Over the past couple weeks, North Carolina has joined the growing list of states in which armed demonstrators have gathered to express their opposition to virus-related restrictions on economic activity and social gatherings, or to more generally express their opposition to any restrictions on their Second Amendment rights. Dressed in patriotic or military-style gear, and armed with a variety of openly displayed handguns, rifles, or even an (inert) AT-4 anti-tank weapon, these groups have processed along city streets and sidewalks or gathered in public locations like a historic cemetery and a downtown restaurant.
Now, particularly in light of an incident over the weekend where two local attorneys walking with their children felt threatened by a demonstrator wielding a large pipe wrench, a lot of people are asking the same question: are these armed demonstrations legal?
The question seems simple. The answer is more complicated.
A. Background and Related Posts
We should start by distinguishing this issue from the much larger bodies of law related to protests and firearms in general. My colleagues have written a number of posts on those topics over the years that readers may want to revisit.
1) Other Crimes Committed at a Demonstration
Protests and public demonstrations are permitted, of course, but if a participant engages in other criminal conduct during the course of the event (e.g., assault, communicating threats, trespassing, destruction of property, obstructing traffic, or resisting arrest), then he or she may be prosecuted for that offense. See Jeff Welty’s post on that topic here.
2) Going Armed to the Terror of the Public
Anyone armed with an unusual or deadly weapon who goes about on the public highways in a manner to, and for the purpose of, terrifying others commits the common law offense of going armed to the terror of the public, regardless of whether a demonstration or protest is also taking place. See Jessica Smith’s post on that topic here.
Frightened residents who encounter what looks like an armed militia posted up on their neighborhood sidewalks or public spaces might reasonably assume that this offense would apply, but the limited number of cases interpreting this offense have typically required some act beyond merely possessing and openly carrying a gun, such as actually discharging it with the intent of terrorizing others:
[I]t is to be remembered that the carrying of a gun per se constitutes no offence. For any lawful purpose — either of business or amusement — the citizen is at perfect liberty to carry his gun. It is the wicked purpose — and the mischievous result — which essentially constitute the crime. He shall not carry about this or any other weapon of death to terrify and alarm, and in such manner as naturally will terrify and alarm, a peaceful people.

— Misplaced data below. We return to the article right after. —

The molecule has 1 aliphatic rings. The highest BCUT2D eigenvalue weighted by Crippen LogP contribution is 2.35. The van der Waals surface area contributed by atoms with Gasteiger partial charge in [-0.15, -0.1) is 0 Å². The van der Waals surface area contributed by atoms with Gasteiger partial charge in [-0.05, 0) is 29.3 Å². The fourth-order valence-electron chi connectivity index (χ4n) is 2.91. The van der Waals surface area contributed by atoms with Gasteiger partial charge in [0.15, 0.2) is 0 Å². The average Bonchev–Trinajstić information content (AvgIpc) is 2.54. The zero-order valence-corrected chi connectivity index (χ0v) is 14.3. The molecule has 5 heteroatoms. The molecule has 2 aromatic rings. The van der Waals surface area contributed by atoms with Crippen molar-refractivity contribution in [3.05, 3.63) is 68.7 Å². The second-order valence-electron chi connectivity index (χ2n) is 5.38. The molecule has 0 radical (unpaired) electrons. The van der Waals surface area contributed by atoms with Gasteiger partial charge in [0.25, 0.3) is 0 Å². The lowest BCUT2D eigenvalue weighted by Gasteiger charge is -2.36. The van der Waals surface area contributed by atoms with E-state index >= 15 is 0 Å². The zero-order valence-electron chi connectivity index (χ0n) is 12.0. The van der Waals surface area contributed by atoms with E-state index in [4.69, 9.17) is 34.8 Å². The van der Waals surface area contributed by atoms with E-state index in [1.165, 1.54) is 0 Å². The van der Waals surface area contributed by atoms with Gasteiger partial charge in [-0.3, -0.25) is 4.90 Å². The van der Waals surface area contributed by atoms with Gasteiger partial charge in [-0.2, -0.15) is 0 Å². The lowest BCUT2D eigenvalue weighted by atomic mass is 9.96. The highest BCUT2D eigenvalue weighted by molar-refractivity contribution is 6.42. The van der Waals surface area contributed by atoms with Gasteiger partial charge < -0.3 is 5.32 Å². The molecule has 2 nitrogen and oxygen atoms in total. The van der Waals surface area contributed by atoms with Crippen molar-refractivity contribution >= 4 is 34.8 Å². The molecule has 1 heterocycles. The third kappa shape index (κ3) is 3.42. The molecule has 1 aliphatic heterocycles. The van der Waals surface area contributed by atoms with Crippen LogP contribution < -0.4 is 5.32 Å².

State v. Huntley, 25 N.C. 418 (1843). On the other hand, at least one case suggests that when a group of people are conspicuously armed and acting together for the purpose of terrorizing the community, merely “displaying” the weapon could be enough:
In this day of social upheaval one can perceive only dimly the tragic consequences to the people if either night riders or day-time demonstrators, fanatically convinced of the righteousness of their cause, could legally arm themselves, mass, go abroad, and display their weapons for the purpose of imposing their will upon the people by terror. Such weapons – unconcealed and ‘ready to be used on every outbreak of ungovernable passion’ – would endanger the whole community. […] The wisdom of the common law, which made it a crime to go armed to the terror of the people, inures to our benefit today.
State v. Dawson, 272 N.C. 535 (1968).
3. Open Carry vs. Concealed Carry
Finally, an individual who is simply engaging in the “open carry” of a firearm, meaning that the person has a firearm carried visibly on his or her body, has likely not committed a criminal offense in North Carolina — unless the person is prohibited from possessing that firearm for other reasons. See Jeff Welty’s post on that topic here, and a related post on prohibited weapons of mass destruction here.
Carrying concealed weapons is generally prohibited, unless the person has a concealed weapon permit or is exempt from the law. Even a person who has a concealed weapon permit is still prohibited from carrying a firearm in certain places like courthouses, some state property (e.g., the Executive Mansion or the State Capitol Building), educational facilities, and businesses with posted signs prohibiting firearms. Several prior blog posts on concealed carry law are available here, here, and here.
B. The Narrower Issue